Members of the thioredoxin superfamily of proteins are found in large numbers in all organisms. These proteins perform a variety of reactions, including formation of protein disulfide bonds, reduction and isomerization of disulfide bonds, destruction of peroxides and others. The purpose of this project is to undertake a comprehensive study of these proteins and the proteins they interact with in the model organism, Escherichia coli. We will study the folding of these proteins, their mechanism of action, and how their substrate specificity is determined. The studies will focus on the protein DsbA, which makes disulfide bonds in proteins, on the thioredoxins and glutaredoxins, which reduce disulfide bonds in proteins, and on a peroxiredoxin, AhpCF, which destroys peroxides. We will also characterize suppressor mutations that restore growth to strains that are missing cytoplasmic members of the thioredoxin family which perform reductive reactions. Such studies have allowed and will allow us to identify additional proteins that carry out disulfide bond reduction or other physiological pathways that interact with these reducing proteins. In the case of DsbA, we will determine how this enzyme recognizes cysteines in substrate proteins and chooses those that it will join in a disulfide bond. For the thioredoxins and glutaredoxins, through mutations that alter their specificity, we will explore how these proteins recognize their substrates, and identify new substrates. We will exploit a novel approach to protein folding to obtain a large collection of mutants that interfere with folding of thioredoxin and shed light on how this protein folds into its three-dimensional structure. Each component of this project has relevance to public health. Disulfide-bonded proteins such as peptide hormones (insulin, etc.), proteins used to treat heart condtions (tPA) and antibodies can be produced more cheaply and in high quantities through the genetic manipulation of E. coli. Our studies in the past have led to increased amounts of these proteins being produced in the bacteria. The thioredoxin and glutaredoxin reductants are important in biological processes that influence the development of diseases such as heart disease and cancer. Already, studies on this family of proteins in E. coli has provided basic knowledge that has led to a better understanding of those family members that are found in higher organisms, including humans.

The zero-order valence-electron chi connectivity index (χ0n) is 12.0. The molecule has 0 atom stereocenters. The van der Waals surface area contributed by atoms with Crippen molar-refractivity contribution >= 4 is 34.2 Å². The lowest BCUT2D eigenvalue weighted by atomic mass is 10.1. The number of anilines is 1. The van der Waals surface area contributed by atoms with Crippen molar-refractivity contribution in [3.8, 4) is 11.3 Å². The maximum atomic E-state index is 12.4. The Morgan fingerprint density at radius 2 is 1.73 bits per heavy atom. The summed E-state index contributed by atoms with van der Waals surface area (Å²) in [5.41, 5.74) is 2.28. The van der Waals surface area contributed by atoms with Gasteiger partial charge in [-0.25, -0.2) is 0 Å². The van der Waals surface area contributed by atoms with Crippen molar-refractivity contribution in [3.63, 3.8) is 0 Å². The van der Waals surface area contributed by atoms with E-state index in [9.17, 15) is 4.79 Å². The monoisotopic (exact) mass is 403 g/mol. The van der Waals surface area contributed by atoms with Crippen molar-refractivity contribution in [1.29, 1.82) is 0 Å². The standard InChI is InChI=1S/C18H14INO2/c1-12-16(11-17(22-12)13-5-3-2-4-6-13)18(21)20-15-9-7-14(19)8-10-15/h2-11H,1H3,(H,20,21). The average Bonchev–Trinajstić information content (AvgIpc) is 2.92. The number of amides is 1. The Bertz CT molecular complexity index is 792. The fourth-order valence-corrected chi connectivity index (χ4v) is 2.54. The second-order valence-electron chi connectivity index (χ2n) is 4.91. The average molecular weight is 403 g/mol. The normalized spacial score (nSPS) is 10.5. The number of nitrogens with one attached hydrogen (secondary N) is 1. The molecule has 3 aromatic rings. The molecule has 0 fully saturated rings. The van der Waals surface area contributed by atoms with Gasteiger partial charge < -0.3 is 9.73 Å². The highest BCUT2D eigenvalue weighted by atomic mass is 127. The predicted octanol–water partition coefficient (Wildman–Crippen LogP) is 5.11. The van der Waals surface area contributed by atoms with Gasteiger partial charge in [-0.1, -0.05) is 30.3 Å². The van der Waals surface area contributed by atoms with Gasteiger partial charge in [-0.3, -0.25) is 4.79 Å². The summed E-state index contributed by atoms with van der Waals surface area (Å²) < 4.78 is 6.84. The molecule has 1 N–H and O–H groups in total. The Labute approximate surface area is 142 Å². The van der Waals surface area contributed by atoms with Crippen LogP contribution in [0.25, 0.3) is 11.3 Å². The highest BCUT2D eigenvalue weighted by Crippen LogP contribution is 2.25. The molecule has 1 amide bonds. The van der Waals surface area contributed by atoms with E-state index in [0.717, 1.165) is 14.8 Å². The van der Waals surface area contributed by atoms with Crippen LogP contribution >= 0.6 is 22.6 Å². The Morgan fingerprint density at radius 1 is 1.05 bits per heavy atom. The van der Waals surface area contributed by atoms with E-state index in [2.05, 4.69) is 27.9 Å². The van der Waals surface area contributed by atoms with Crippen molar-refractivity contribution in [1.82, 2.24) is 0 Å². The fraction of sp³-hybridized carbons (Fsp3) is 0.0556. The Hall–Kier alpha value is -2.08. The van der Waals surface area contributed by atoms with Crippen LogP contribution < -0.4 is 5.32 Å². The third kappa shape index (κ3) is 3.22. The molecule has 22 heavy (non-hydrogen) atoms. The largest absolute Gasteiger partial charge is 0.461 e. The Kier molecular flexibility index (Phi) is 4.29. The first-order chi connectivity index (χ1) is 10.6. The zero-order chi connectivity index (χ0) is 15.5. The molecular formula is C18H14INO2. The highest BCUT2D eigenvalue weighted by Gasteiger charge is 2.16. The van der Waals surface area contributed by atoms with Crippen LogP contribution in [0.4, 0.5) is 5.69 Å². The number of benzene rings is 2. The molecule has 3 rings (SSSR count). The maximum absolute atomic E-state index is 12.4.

National Institute of Health (NIH)
National Institute of General Medical Sciences (NIGMS)
Research Project (R01)
Project #
Application #
Study Section
Prokaryotic Cell and Molecular Biology Study Section (PCMB)
Program Officer
Wehrle, Janna P
Project Start
Project End
Budget Start
Budget End
Support Year
Fiscal Year
Total Cost
Indirect Cost
Harvard University
Schools of Medicine
United States
Zip Code
Cristina, Landeta; McPartland, Laura; Tran, Ngoc Q et al. (2018) Inhibition of Pseudomonas aeruginosa and Mycobacterium tuberculosis disulfide bond forming enzymes. Mol Microbiol :
Meehan, Brian M; Landeta, Cristina; Boyd, Dana et al. (2017) The essential cell division protein FtsN contains a critical disulfide bond in a non-essential domain. Mol Microbiol 103:413-422
Landeta, Cristina; Meehan, Brian M; McPartland, Laura et al. (2017) Inhibition of virulence-promoting disulfide bond formation enzyme DsbB is blocked by mutating residues in two distinct regions. J Biol Chem 292:6529-6541
Williamson, Jessica A; Cho, Seung-Hyun; Ye, Jiqing et al. (2015) Structure and multistate function of the transmembrane electron transporter CcdA. Nat Struct Mol Biol 22:809-14
Hatahet, Feras; Blazyk, Jessica L; Martineau, Eugenie et al. (2015) Altered Escherichia coli membrane protein assembly machinery allows proper membrane assembly of eukaryotic protein vitamin K epoxide reductase. Proc Natl Acad Sci U S A 112:15184-9
Chatelle, Claire; Kraemer, Stéphanie; Ren, Guoping et al. (2015) Converting a Sulfenic Acid Reductase into a Disulfide Bond Isomerase. Antioxid Redox Signal 23:945-57
Hatahet, Feras; Boyd, Dana; Beckwith, Jon (2014) Disulfide bond formation in prokaryotes: history, diversity and design. Biochim Biophys Acta 1844:1402-14
Dwyer, Robert S; Malinverni, Juliana C; Boyd, Dana et al. (2014) Folding LacZ in the periplasm of Escherichia coli. J Bacteriol 196:3343-50
Beckwith, Jon (2014) Mission possible: getting to yes with François Jacob. Res Microbiol 165:348-50
Li, Zaoping; Boyd, Dana; Reindl, Martin et al. (2014) Identification of YidC residues that define interactions with the Sec Apparatus. J Bacteriol 196:367-77

Showing the most recent 10 out of 61 publications